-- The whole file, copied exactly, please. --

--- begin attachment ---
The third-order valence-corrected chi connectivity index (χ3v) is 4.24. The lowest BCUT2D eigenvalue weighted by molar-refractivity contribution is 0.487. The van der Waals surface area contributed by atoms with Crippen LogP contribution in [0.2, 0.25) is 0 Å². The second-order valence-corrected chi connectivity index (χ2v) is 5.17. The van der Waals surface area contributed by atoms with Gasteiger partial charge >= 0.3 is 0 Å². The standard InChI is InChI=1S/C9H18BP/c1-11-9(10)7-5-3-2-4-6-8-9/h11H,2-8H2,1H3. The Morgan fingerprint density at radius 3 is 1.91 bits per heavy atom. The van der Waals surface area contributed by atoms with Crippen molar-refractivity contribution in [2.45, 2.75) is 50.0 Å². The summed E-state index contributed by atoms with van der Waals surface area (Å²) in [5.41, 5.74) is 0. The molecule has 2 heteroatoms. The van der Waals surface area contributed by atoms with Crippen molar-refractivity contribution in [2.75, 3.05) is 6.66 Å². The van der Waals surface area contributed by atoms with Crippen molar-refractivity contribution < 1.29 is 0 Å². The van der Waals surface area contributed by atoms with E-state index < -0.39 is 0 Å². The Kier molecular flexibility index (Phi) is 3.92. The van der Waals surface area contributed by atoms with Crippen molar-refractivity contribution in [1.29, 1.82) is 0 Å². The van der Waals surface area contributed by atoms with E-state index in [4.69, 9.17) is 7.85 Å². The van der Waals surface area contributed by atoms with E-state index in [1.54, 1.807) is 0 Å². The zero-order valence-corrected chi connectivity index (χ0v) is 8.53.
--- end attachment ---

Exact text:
The third-order valence-corrected chi connectivity index (χ3v) is 4.24. The lowest BCUT2D eigenvalue weighted by molar-refractivity contribution is 0.487. The van der Waals surface area contributed by atoms with Crippen LogP contribution in [0.2, 0.25) is 0 Å². The second-order valence-corrected chi connectivity index (χ2v) is 5.17. The van der Waals surface area contributed by atoms with Gasteiger partial charge >= 0.3 is 0 Å². The standard InChI is InChI=1S/C9H18BP/c1-11-9(10)7-5-3-2-4-6-8-9/h11H,2-8H2,1H3. The Morgan fingerprint density at radius 3 is 1.91 bits per heavy atom. The van der Waals surface area contributed by atoms with Crippen molar-refractivity contribution in [2.45, 2.75) is 50.0 Å². The summed E-state index contributed by atoms with van der Waals surface area (Å²) in [5.41, 5.74) is 0. The molecule has 2 heteroatoms. The van der Waals surface area contributed by atoms with Crippen molar-refractivity contribution in [2.75, 3.05) is 6.66 Å². The van der Waals surface area contributed by atoms with Crippen molar-refractivity contribution < 1.29 is 0 Å². The van der Waals surface area contributed by atoms with E-state index < -0.39 is 0 Å². The Kier molecular flexibility index (Phi) is 3.92. The van der Waals surface area contributed by atoms with Crippen molar-refractivity contribution in [1.29, 1.82) is 0 Å². The van der Waals surface area contributed by atoms with E-state index in [4.69, 9.17) is 7.85 Å². The van der Waals surface area contributed by atoms with E-state index in [1.54, 1.807) is 0 Å². The zero-order valence-corrected chi connectivity index (χ0v) is 8.53.